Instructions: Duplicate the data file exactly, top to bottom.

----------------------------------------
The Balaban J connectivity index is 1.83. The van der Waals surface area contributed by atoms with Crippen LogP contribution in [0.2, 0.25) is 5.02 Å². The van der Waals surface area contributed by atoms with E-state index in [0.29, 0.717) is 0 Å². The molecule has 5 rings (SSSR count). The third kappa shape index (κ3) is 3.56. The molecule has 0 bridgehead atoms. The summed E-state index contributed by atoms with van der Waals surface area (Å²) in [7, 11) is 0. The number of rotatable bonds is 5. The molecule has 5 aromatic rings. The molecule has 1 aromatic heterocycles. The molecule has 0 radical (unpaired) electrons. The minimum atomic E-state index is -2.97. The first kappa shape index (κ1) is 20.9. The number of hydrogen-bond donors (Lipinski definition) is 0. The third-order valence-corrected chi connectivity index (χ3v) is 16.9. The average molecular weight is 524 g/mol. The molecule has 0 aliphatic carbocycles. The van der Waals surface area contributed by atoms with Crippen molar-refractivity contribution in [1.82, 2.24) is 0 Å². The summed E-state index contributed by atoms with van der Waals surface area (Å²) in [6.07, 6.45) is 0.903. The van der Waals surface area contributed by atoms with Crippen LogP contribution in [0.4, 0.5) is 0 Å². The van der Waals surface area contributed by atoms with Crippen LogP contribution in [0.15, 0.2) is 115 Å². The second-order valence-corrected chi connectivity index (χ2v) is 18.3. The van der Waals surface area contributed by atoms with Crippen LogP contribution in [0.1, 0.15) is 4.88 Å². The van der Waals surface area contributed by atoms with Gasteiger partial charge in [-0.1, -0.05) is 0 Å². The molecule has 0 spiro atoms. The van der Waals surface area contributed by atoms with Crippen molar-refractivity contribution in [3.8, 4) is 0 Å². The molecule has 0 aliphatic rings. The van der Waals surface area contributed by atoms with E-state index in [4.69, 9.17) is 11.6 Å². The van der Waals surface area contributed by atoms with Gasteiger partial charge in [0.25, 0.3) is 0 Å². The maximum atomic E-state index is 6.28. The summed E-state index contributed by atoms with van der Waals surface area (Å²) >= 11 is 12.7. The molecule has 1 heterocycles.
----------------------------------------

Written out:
The Balaban J connectivity index is 1.83. The van der Waals surface area contributed by atoms with Crippen LogP contribution in [0.2, 0.25) is 5.02 Å². The van der Waals surface area contributed by atoms with E-state index in [0.29, 0.717) is 0 Å². The molecule has 5 rings (SSSR count). The third kappa shape index (κ3) is 3.56. The molecule has 0 bridgehead atoms. The summed E-state index contributed by atoms with van der Waals surface area (Å²) in [7, 11) is 0. The number of rotatable bonds is 5. The molecule has 5 aromatic rings. The molecule has 1 aromatic heterocycles. The molecule has 0 radical (unpaired) electrons. The minimum atomic E-state index is -2.97. The first kappa shape index (κ1) is 20.9. The number of hydrogen-bond donors (Lipinski definition) is 0. The third-order valence-corrected chi connectivity index (χ3v) is 16.9. The average molecular weight is 524 g/mol. The molecule has 0 aliphatic carbocycles. The van der Waals surface area contributed by atoms with Crippen molar-refractivity contribution in [1.82, 2.24) is 0 Å². The summed E-state index contributed by atoms with van der Waals surface area (Å²) in [6.07, 6.45) is 0.903. The van der Waals surface area contributed by atoms with Crippen LogP contribution in [0.4, 0.5) is 0 Å². The van der Waals surface area contributed by atoms with Crippen LogP contribution in [0.15, 0.2) is 115 Å². The second-order valence-corrected chi connectivity index (χ2v) is 18.3. The van der Waals surface area contributed by atoms with Crippen LogP contribution in [0.1, 0.15) is 4.88 Å². The van der Waals surface area contributed by atoms with Gasteiger partial charge in [-0.1, -0.05) is 0 Å². The molecule has 0 spiro atoms. The van der Waals surface area contributed by atoms with Crippen molar-refractivity contribution in [3.8, 4) is 0 Å². The molecule has 0 aliphatic rings. The van der Waals surface area contributed by atoms with E-state index in [4.69, 9.17) is 11.6 Å². The van der Waals surface area contributed by atoms with Gasteiger partial charge in [0.25, 0.3) is 0 Å². The maximum atomic E-state index is 6.28. The summed E-state index contributed by atoms with van der Waals surface area (Å²) >= 11 is 12.7. The molecule has 1 heterocycles.